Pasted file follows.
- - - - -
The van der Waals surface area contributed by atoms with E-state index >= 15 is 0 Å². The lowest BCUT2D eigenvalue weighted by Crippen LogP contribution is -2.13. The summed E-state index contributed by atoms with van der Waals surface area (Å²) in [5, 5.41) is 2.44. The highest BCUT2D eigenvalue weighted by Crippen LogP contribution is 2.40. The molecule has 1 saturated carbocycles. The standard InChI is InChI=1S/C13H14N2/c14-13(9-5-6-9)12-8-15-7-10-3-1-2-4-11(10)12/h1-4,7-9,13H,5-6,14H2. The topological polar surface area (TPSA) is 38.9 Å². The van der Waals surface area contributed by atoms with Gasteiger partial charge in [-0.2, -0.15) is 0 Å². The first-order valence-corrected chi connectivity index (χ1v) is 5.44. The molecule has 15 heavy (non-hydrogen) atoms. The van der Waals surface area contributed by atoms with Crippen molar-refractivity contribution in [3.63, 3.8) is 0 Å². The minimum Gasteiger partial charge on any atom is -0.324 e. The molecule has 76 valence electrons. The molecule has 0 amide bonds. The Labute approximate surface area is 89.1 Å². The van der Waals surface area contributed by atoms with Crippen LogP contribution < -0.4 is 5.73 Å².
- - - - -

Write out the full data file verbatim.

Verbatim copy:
The van der Waals surface area contributed by atoms with E-state index >= 15 is 0 Å². The lowest BCUT2D eigenvalue weighted by Crippen LogP contribution is -2.13. The summed E-state index contributed by atoms with van der Waals surface area (Å²) in [5, 5.41) is 2.44. The highest BCUT2D eigenvalue weighted by Crippen LogP contribution is 2.40. The molecule has 1 saturated carbocycles. The standard InChI is InChI=1S/C13H14N2/c14-13(9-5-6-9)12-8-15-7-10-3-1-2-4-11(10)12/h1-4,7-9,13H,5-6,14H2. The topological polar surface area (TPSA) is 38.9 Å². The van der Waals surface area contributed by atoms with Gasteiger partial charge in [-0.2, -0.15) is 0 Å². The first-order valence-corrected chi connectivity index (χ1v) is 5.44. The molecule has 15 heavy (non-hydrogen) atoms. The van der Waals surface area contributed by atoms with Crippen molar-refractivity contribution in [3.63, 3.8) is 0 Å². The minimum Gasteiger partial charge on any atom is -0.324 e. The molecule has 76 valence electrons. The molecule has 0 amide bonds. The Labute approximate surface area is 89.1 Å². The van der Waals surface area contributed by atoms with Crippen LogP contribution < -0.4 is 5.73 Å².